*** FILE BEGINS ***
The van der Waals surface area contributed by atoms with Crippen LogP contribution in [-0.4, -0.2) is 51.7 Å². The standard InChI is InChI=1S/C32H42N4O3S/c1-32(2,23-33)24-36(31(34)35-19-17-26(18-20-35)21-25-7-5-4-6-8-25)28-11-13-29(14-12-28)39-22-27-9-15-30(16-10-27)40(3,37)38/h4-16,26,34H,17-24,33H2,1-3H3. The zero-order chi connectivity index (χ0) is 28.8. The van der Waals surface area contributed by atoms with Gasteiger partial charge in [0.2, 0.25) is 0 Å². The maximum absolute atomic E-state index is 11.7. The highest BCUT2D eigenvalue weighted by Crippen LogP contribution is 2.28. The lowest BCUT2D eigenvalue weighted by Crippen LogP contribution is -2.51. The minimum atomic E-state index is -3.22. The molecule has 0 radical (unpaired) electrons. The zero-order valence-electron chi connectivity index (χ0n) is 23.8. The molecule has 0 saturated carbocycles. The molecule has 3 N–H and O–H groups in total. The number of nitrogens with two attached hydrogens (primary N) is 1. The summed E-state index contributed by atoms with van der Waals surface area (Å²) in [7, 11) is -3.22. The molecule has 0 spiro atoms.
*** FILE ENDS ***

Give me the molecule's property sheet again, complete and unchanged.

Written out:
The van der Waals surface area contributed by atoms with Crippen LogP contribution in [-0.4, -0.2) is 51.7 Å². The standard InChI is InChI=1S/C32H42N4O3S/c1-32(2,23-33)24-36(31(34)35-19-17-26(18-20-35)21-25-7-5-4-6-8-25)28-11-13-29(14-12-28)39-22-27-9-15-30(16-10-27)40(3,37)38/h4-16,26,34H,17-24,33H2,1-3H3. The zero-order chi connectivity index (χ0) is 28.8. The van der Waals surface area contributed by atoms with Gasteiger partial charge in [0.2, 0.25) is 0 Å². The maximum absolute atomic E-state index is 11.7. The highest BCUT2D eigenvalue weighted by Crippen LogP contribution is 2.28. The lowest BCUT2D eigenvalue weighted by Crippen LogP contribution is -2.51. The minimum atomic E-state index is -3.22. The molecule has 0 radical (unpaired) electrons. The zero-order valence-electron chi connectivity index (χ0n) is 23.8. The molecule has 0 saturated carbocycles. The molecule has 3 N–H and O–H groups in total. The number of nitrogens with two attached hydrogens (primary N) is 1. The summed E-state index contributed by atoms with van der Waals surface area (Å²) in [7, 11) is -3.22. The molecule has 0 spiro atoms.